Title IX protects people from discrimination based on sex in education programs or activities at more than 7000 postsecondary institutions that receive Federal Financial Assistance. Last month, the U.S. Department of Education’s Office For Civil Rights announced they were withdrawing some Title IX policies and guidance issued under the Obama administration. The guidance that has been rescinded includes an April 4, 2011 Dear Colleague Letter on Sexual Violence and an OCR Q&A on Title IX and Sexual Violence from 2014. The Department also announced they will readdress the standards for Title IX through the negotiated rulemaking process later this year.
In the interim, the Department issued new guidance for institutions about how it will assess a school’s compliance with Title IX. A seven page document released by ED’s Office for Civil Rights, outlines a school’s responsibilities to address sexual misconduct.
The biggest change at issue is a change in the procedures a school should follow for resolving cases of reported sexual misconduct. Under the old guidance, schools were required to use the “preponderance of the evidence” standard when adjudicating and resolving allegations of student on student misconduct. Under the new guidance, findings of fact and conclusions should be reached by applying either a preponderance of the evidence standard or a clear and convincing evidence standard.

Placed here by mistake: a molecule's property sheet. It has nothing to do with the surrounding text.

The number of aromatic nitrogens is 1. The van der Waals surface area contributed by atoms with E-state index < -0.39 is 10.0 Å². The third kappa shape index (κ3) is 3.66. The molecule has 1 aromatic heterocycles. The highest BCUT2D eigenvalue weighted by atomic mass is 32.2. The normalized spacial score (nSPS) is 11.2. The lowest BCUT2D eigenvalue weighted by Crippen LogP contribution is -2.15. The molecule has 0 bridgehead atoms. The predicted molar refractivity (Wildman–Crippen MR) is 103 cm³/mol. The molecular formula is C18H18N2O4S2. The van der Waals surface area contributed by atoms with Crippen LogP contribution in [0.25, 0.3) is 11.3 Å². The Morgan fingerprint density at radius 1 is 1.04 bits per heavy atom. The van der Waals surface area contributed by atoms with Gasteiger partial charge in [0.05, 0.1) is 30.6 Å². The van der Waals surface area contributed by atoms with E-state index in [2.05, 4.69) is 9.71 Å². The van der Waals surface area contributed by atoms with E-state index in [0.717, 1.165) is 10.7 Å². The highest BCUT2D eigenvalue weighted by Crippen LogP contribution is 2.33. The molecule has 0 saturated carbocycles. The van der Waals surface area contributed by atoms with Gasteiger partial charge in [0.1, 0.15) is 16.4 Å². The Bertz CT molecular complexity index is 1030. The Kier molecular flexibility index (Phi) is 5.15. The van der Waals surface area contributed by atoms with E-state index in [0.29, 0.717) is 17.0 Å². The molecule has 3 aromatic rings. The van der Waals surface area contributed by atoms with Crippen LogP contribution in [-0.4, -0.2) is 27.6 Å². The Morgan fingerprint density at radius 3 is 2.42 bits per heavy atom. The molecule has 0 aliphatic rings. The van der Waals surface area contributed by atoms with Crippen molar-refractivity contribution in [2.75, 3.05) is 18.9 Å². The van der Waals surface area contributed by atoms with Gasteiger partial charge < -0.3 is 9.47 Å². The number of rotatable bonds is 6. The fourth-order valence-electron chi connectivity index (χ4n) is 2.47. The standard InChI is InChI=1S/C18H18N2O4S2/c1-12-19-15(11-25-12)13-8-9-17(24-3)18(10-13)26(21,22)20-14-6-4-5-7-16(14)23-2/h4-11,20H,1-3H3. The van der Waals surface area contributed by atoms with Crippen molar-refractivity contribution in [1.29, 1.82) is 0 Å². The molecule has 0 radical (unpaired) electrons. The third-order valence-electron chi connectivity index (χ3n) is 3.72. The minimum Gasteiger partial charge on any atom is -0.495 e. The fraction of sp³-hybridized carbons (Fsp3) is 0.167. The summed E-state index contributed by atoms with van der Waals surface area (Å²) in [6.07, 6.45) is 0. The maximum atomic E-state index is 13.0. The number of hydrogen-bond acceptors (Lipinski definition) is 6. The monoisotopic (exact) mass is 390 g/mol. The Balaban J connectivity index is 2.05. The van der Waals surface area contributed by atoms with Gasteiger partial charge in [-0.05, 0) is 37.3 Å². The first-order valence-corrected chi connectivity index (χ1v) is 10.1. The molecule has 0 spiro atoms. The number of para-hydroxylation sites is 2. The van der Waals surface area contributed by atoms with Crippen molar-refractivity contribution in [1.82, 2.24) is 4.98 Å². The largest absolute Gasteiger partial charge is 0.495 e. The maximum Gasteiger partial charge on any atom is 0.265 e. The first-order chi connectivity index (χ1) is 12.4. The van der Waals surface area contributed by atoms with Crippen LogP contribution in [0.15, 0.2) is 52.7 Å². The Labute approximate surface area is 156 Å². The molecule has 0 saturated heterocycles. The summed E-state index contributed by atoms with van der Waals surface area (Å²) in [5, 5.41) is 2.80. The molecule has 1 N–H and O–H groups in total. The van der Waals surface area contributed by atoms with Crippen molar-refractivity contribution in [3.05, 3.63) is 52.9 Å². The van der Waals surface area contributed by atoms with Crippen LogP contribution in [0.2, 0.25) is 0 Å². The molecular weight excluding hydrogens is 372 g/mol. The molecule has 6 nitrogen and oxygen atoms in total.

Some supporters of the move to rescind these rules have long called for a higher standard of proof to be used in cases of rape and sexual assault such as those used by criminal courts where the burden is proof for vicious crimes is “beyond a reasonable doubt”. Supporters of the new OCR guidance see this as an opportunity for individuals accused of committing these crimes to get due process.
Opponents and advocates of victims defended the preponderance of the evidence standard say that requiring colleges to judge a case based on the higher evidentiary standard of beyond a reasonable doubt is extremely difficult. Colleges are not courts after all and it’s important to remember that schools are conducting disciplinary hearings, not civil or criminal court cases.
So what else changed?
Under the interim guidance, schools have some new flexibility including the discretion to apply either the preponderance of the evidence standard or the clear and convincing standard. Although schools are not required to allow appeals, they may choose to allow appeals solely from the accused or both parties. Mediation is also now permissible if a school deems it appropriate, and both parties agree voluntarily.